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AMD Radeon HD 7970 Launched, Fastest GPU Tested 281

MojoKid writes "Rumors of AMD's Southern Island family of graphics processors have circulated for some time, though today AMD is officially announcing their latest flagship single-GPU graphics card, the Radeon HD 7970. AMD's new Tahiti GPU is outfitted with 2,048 stream processors with a 925MHz engine clock, featuring AMD's Graphics Core Next architecture, paired to 3GB of GDDR5 memory connected over a 384-bit wide memory bus. And yes, it's crazy fast as you'd expect and supports DX11.1 rendering. In the benchmarks, the new Radeon HD 7970 bests NVIDIA's fastest single GPU GeForce GTX 580 card by a comfortable margin of 15 — 20 percent and can even approach some dual GPU configurations in certain tests." PC Perspective has a similarly positive writeup. There are people who will pay $549 for a video card, and others who are just glad that the technology drags along the low-end offerings, too.
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AMD Radeon HD 7970 Launched, Fastest GPU Tested

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  • by billcopc ( 196330 ) <> on Thursday December 22, 2011 @02:24PM (#38461744) Homepage

    Depends on the type of processing. GTX and Radeon cards artificially limit their double-precision performance to 1/4 of their capabilities, to protect the high-margin workstation SKUs. If all you're doing is single-precision math, you're fine with a gaming card.

  • by Bengie ( 1121981 ) on Thursday December 22, 2011 @02:47PM (#38462150)

    Ray Tracing!!!

    We're also capped right now because of too many single-threaded game engines. A given thread can only push so many objects to the GPU at a time. Civ5 and BF3, being the first games to make use of deferred shading and other DX11 multi-threading abilities, can have lots of objects on the screen with decent FPS.

    The biggest issue I have with nearly all of my games is my ATI6950 is at 20%-60% load and only getting sub 60fps, while my CPU has one core pegged. My FPS isn't CPU limited, it's thread limited.

  • Re:Overpowerful. (Score:5, Informative)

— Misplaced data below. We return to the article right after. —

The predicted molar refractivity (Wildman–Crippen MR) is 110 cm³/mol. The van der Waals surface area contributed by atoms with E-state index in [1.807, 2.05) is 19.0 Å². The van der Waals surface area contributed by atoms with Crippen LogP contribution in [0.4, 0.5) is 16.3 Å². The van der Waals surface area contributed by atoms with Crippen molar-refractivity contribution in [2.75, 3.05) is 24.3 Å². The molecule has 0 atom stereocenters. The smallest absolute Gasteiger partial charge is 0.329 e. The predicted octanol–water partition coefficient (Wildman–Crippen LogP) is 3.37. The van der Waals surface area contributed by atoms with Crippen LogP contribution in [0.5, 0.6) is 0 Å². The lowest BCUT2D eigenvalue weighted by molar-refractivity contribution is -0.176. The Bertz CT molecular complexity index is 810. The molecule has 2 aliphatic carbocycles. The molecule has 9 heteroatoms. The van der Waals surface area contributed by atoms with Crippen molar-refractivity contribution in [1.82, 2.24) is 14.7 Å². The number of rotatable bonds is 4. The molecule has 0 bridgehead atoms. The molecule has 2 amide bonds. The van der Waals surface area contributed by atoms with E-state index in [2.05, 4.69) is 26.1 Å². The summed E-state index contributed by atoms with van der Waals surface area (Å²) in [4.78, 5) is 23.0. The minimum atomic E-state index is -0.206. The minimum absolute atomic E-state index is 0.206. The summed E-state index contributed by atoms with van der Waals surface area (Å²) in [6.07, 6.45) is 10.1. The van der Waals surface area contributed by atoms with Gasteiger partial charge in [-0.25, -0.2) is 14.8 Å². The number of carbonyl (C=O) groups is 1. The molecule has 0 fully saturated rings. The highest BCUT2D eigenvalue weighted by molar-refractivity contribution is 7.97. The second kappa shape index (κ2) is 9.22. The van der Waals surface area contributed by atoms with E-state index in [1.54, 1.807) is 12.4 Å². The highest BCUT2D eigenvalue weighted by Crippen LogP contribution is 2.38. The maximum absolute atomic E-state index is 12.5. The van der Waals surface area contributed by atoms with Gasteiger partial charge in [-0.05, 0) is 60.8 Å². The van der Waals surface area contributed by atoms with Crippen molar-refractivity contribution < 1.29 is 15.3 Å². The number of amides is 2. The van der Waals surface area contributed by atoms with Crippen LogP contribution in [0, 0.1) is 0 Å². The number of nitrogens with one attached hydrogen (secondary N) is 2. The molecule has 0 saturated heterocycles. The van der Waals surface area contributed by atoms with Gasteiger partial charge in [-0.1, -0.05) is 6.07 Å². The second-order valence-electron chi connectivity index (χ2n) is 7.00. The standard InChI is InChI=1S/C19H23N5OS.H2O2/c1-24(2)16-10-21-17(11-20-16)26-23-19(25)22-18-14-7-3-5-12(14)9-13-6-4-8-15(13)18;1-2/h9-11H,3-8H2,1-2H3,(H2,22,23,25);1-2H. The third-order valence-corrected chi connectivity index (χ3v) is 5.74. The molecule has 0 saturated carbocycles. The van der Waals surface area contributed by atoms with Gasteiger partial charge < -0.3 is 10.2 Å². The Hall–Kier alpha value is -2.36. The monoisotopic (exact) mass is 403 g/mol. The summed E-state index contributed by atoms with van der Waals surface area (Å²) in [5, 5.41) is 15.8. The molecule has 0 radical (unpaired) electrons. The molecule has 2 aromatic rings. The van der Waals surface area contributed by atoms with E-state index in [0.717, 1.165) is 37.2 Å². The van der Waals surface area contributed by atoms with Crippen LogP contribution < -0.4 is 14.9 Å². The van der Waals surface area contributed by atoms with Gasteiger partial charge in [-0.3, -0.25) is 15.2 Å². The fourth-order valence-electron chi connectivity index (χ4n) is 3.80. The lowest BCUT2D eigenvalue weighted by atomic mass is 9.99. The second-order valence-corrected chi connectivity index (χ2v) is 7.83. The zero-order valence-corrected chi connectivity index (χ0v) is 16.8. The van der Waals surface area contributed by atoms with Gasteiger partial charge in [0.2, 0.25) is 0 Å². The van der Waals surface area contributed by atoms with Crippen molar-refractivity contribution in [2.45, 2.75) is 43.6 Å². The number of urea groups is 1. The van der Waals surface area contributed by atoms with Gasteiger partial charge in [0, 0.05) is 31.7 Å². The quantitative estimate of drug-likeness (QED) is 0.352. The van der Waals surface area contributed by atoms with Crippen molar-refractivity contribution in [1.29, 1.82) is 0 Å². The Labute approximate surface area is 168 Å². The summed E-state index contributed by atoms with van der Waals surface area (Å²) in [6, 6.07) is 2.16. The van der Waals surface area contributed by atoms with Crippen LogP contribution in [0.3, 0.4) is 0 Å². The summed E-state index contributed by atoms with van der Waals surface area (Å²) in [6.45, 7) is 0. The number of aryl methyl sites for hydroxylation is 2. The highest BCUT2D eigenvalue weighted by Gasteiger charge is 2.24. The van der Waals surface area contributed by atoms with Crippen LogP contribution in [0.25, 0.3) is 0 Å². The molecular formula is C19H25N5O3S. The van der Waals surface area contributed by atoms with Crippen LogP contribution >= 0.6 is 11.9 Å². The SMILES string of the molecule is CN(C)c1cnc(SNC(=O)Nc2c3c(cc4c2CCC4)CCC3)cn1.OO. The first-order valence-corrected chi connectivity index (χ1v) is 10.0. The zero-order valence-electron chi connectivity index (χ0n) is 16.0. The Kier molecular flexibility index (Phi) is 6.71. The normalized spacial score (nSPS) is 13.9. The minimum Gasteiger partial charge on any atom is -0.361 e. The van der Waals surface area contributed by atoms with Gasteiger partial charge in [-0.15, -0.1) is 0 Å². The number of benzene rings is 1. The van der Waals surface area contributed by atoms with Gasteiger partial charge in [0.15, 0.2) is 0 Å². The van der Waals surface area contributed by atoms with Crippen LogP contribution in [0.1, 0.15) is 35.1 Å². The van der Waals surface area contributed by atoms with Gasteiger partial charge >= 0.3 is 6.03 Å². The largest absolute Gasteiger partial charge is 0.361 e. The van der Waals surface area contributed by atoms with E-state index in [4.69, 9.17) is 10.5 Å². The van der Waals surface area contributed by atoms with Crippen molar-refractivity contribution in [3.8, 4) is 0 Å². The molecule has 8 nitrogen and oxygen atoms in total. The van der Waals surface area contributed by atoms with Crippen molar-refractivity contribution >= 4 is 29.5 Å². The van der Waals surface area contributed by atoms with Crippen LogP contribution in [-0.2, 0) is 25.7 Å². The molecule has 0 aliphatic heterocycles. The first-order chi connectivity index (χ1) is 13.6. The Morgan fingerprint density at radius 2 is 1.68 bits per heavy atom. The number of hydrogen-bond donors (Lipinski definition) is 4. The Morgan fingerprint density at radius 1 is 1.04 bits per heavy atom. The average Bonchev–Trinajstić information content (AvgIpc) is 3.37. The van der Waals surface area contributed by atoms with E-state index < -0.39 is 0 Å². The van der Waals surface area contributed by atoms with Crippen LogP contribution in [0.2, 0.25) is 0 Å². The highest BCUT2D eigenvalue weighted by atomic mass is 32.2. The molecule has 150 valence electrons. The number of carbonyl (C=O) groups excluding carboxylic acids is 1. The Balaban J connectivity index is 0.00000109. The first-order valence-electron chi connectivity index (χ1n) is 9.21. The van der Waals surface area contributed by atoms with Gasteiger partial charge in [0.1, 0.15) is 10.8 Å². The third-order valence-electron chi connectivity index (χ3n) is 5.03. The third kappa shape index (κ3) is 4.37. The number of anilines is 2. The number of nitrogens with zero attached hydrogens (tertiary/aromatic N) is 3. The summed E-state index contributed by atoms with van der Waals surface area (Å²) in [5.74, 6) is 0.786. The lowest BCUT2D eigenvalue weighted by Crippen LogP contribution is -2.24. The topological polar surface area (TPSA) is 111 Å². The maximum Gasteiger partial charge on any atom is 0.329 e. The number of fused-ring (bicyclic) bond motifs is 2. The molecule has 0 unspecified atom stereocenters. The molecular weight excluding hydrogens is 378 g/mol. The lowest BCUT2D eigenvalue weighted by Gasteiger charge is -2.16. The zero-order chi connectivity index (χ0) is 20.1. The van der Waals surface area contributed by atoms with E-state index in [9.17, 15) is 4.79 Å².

by Warma ( 1220342 ) on Thursday December 22, 2011 @03:08PM (#38462648)

    Human eye does not see in frames per second. It has a certain data transfer speed, and the way brains process the information is also not as discrete as you might want to wish.

    For example, the flicker fusion point (inability to distinguish alternating black and white images) is somewhere around 60fps and the army has done experiments on showing images for a very short time to see whether they could be identified by pilots. The shortest intervals were way less than those postulated even by the flicker fusion point. It also matters greatly how large amount the object moves in your absolute field of vision between frames for your brain to understand motion and simulate smooth movement. Your brain has interpolation algorithms that piece together information streams to form smooth motion.

    This has some information, but not many references: []
    Wikipedia has more stuff and it's a starting point to look for research. Here's some by BBC on fast-moving objects in sports: []

    Also, you can test the difference of 30 and 60 fps here: []
    At least to me, it is blatantly evident.

    You were wrong, and acted like an ass over it towards me and other posters. Will you please apologize and shut up?

  • by karolbe ( 1661263 ) on Thursday December 22, 2011 @03:24PM (#38462962)
    State of ATI/AMD drivers on Linux is rather poor, much worse than nVidia. My recommendation is to stay away from AMD GPUs if you plan to use Linux. If you are looking for more details about AMD & Linux read this article on Phoronix: []

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